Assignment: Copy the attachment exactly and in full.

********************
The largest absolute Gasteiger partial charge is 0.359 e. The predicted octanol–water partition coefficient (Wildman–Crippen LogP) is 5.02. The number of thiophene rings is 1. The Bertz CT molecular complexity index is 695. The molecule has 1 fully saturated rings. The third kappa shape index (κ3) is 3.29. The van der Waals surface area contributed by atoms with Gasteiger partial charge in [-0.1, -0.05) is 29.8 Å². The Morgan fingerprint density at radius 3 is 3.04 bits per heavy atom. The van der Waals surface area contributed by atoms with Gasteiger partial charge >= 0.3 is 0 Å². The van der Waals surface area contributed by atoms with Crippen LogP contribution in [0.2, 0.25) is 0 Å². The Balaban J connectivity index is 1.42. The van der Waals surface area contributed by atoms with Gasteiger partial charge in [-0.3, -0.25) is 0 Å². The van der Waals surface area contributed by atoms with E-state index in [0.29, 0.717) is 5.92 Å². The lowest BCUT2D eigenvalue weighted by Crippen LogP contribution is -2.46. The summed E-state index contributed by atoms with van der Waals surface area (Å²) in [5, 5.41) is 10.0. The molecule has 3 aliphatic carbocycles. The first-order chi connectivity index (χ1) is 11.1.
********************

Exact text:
The largest absolute Gasteiger partial charge is 0.359 e. The predicted octanol–water partition coefficient (Wildman–Crippen LogP) is 5.02. The number of thiophene rings is 1. The Bertz CT molecular complexity index is 695. The molecule has 1 fully saturated rings. The third kappa shape index (κ3) is 3.29. The van der Waals surface area contributed by atoms with Gasteiger partial charge in [-0.1, -0.05) is 29.8 Å². The Morgan fingerprint density at radius 3 is 3.04 bits per heavy atom. The van der Waals surface area contributed by atoms with Gasteiger partial charge >= 0.3 is 0 Å². The van der Waals surface area contributed by atoms with Crippen LogP contribution in [0.2, 0.25) is 0 Å². The Balaban J connectivity index is 1.42. The van der Waals surface area contributed by atoms with Gasteiger partial charge in [-0.3, -0.25) is 0 Å². The van der Waals surface area contributed by atoms with E-state index in [0.29, 0.717) is 5.92 Å². The lowest BCUT2D eigenvalue weighted by Crippen LogP contribution is -2.46. The summed E-state index contributed by atoms with van der Waals surface area (Å²) in [5, 5.41) is 10.0. The molecule has 3 aliphatic carbocycles. The first-order chi connectivity index (χ1) is 11.1.